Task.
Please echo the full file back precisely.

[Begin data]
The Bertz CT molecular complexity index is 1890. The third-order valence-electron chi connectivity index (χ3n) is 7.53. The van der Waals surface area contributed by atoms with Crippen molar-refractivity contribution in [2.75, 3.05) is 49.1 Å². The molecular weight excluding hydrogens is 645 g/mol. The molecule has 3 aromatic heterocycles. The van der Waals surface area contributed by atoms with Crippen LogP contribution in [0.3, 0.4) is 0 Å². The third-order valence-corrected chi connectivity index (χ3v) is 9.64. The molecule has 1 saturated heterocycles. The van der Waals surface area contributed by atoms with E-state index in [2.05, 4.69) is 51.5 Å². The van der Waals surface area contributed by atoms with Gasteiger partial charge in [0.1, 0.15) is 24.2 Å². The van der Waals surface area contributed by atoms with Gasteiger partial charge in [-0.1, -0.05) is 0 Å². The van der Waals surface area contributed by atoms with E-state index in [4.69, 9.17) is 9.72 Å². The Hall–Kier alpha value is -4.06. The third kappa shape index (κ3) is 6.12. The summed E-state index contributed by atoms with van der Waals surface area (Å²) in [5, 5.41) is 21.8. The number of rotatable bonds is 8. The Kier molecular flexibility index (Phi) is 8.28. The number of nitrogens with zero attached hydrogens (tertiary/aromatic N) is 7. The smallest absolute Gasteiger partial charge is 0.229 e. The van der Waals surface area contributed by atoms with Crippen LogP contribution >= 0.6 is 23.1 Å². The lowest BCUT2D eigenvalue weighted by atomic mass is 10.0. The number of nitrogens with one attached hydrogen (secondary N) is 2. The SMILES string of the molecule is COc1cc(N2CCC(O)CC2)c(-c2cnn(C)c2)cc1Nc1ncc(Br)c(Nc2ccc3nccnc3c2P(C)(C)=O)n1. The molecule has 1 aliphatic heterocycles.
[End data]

The Bertz CT molecular complexity index is 1890. The third-order valence-electron chi connectivity index (χ3n) is 7.53. The van der Waals surface area contributed by atoms with Crippen molar-refractivity contribution in [2.75, 3.05) is 49.1 Å². The molecular weight excluding hydrogens is 645 g/mol. The molecule has 3 aromatic heterocycles. The van der Waals surface area contributed by atoms with Crippen LogP contribution in [0.3, 0.4) is 0 Å². The third-order valence-corrected chi connectivity index (χ3v) is 9.64. The molecule has 1 saturated heterocycles. The van der Waals surface area contributed by atoms with E-state index in [2.05, 4.69) is 51.5 Å². The van der Waals surface area contributed by atoms with Gasteiger partial charge in [0.1, 0.15) is 24.2 Å². The van der Waals surface area contributed by atoms with Gasteiger partial charge in [-0.1, -0.05) is 0 Å². The van der Waals surface area contributed by atoms with E-state index in [4.69, 9.17) is 9.72 Å². The Hall–Kier alpha value is -4.06. The third kappa shape index (κ3) is 6.12. The summed E-state index contributed by atoms with van der Waals surface area (Å²) in [5, 5.41) is 21.8. The number of rotatable bonds is 8. The Kier molecular flexibility index (Phi) is 8.28. The number of nitrogens with zero attached hydrogens (tertiary/aromatic N) is 7. The smallest absolute Gasteiger partial charge is 0.229 e. The van der Waals surface area contributed by atoms with Crippen LogP contribution >= 0.6 is 23.1 Å². The lowest BCUT2D eigenvalue weighted by atomic mass is 10.0. The number of nitrogens with one attached hydrogen (secondary N) is 2. The SMILES string of the molecule is COc1cc(N2CCC(O)CC2)c(-c2cnn(C)c2)cc1Nc1ncc(Br)c(Nc2ccc3nccnc3c2P(C)(C)=O)n1. The molecule has 1 aliphatic heterocycles.